The Arguments Against Marriage Equality Apparently Have Nothing To Do With Gay People

Andrew Walker and Ryan Anderson

The Heritage Foundation’s Ryan Anderson, a disciple of National Organization for Marriage former chairman Robert George, has become a national spokesperson for opposition to marriage equality. In a new piece for Focus on the Family co-written with Heritage’s Andrew Walker, they make “a Millennial case for marriage,” citing a litany of arguments about the importance of not “redefining marriage.” Strikingly, not one of their arguments actually addresses the lives of gay people, and in turn, not one of their points would actually be compromised by same-sex couples marrying.

Here are some of their claims, many of which derive from an arbitrary definition of marriage that “men and women are different and complementary”:

Children Need To Have Fathers

Borrowing a tactic from NOM, Anderson and Walker invoke President Obama’s concerns about how growing up without a father has a significant negative impact on children.  They conclude, “fathers matter, and marriage helps to connect fathers to mothers and children.” But abandoned single mothers have nothing to do with same-sex couples, and studies about “fatherlessness” do not even include lesbian families in their samples. Heterosexual men deserting their families is a legitimate societal concern, but it has nothing to do with same-sex families.

Children Do Best With A Mother And Father

Without referencing a single citation — not even Mark Regnerus — Anderson and Walker proclaim, “For decades, social science has shown that children tend to do best when reared by their married mother and father.” It may be true that children do better with both of their parents as opposed to only one, but social science has found that committed same-sex couples are just as capable of effectively raising children.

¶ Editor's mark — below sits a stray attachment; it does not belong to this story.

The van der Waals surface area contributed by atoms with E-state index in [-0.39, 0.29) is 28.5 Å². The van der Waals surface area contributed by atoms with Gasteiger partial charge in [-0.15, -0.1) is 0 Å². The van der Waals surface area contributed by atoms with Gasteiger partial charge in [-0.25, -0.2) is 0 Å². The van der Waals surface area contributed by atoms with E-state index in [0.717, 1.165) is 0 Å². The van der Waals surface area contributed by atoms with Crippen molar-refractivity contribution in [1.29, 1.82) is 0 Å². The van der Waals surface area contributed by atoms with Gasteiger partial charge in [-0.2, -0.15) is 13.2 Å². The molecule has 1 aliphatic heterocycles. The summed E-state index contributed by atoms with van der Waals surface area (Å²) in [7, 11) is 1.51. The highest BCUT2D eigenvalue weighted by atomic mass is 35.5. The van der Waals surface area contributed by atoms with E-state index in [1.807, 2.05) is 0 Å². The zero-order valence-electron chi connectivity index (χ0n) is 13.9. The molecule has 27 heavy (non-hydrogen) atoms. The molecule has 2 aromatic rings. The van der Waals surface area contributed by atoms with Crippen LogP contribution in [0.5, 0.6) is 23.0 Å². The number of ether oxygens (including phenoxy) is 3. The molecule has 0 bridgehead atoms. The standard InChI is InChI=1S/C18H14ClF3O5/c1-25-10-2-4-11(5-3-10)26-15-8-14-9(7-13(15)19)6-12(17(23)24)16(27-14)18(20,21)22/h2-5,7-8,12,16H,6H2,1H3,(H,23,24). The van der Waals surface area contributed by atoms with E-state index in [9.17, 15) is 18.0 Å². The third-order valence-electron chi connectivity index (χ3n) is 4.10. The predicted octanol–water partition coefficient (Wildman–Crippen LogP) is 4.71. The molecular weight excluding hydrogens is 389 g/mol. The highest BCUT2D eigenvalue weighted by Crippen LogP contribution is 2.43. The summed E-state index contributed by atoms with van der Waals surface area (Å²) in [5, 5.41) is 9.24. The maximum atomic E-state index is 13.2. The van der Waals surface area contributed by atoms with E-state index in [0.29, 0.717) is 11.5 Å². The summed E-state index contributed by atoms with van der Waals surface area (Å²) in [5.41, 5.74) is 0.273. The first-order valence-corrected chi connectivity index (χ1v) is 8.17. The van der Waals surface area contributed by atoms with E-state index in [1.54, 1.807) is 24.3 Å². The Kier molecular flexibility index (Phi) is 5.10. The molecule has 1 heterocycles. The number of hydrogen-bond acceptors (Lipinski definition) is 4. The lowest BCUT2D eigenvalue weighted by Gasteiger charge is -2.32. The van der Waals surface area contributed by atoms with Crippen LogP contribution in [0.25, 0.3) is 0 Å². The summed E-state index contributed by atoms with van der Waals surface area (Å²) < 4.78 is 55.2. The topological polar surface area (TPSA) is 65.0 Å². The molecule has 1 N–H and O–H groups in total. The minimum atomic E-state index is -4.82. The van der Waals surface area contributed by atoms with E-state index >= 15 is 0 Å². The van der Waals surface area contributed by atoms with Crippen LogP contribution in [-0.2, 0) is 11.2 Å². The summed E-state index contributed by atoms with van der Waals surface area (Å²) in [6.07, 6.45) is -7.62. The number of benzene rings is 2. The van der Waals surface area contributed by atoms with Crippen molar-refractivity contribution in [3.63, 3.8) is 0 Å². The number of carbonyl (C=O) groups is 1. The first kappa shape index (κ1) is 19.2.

They later acknowledge that a “relatively small number” of gay or lesbian couples “would be” raising children — avoiding the reality that they already are — but offer no thought as to how those families would actually benefit from the protections of marriage outlined throughout the rest of the post.

Men Will No Longer Stay Committed To Their Wives

This continues to be one of the most absurd arguments against marriage equality: “Redefining marriage would diminish the social pressures and incentives for husbands to remain with their wives and their biological children, and for men and women to marry before having children.” Whether men will cheat on their wives has nothing to do with whether same-sex couples can marry.

Marital Norms Will Dissolve

Anderson and Walker’s slippery slope suggests that if marriages were reduced to just “intense emotional regard,” they would not have to be permanent, limited to two people, sexually exclusive, or oriented to raising families. But all of these points are already true of opposite-sex couples: many divorce, some practice polygamy, plenty cheat or are open, and none have any obligation to raise children. This argument also undercuts the important protections that couples themselves gain from marriage through that “intense emotional regard,” particularly as they age. Because they don’t have access to marriage, older same-sex couples struggle economically and face extra hurdles to care for each other.

Marriage Equality Discriminates Against Christians

Somehow marriage equality “further marginalizes those with traditional views and erodes religious liberty.” Anderson and Walker are concerned that people who are prejudiced against same-sex couples marrying will be perceived as prejudiced, which just isn’t fair. Borrowing another popular talking point, they claim that Catholic Charities in Massachusetts was “forced to discontinue adoption services,” when in fact they voluntarily shut down because of their insistence on discriminating. They’re also afraid elementary school children will learn that same-sex couples exist, ignoring that they’ll already learn that if their classmates’ parents are same-sex couples. The underlying objection here seems to be that marriage equality will make it harder for Christians to discriminate against the gay community — discrimination for discrimination’s sake.

Society Will ‘Self-Correct On Marriage Over Time’

Anderson and Walker conclude their piece by constructing a narrative of momentum for opposition to marriage equality, imagining “Americans committed to marriage coming out of the shadows.” This optimism for their cause ignores that people of all ages are increasingly supporting same-sex marriage, a trend driven most robustly by the young people they claim to represent. Their hope is that when young people marry, they’ll appreciate the “gendered nature of parenting,” but what seems more likely is that they will only further appreciate just how much respect and security is denied to same-sex couples.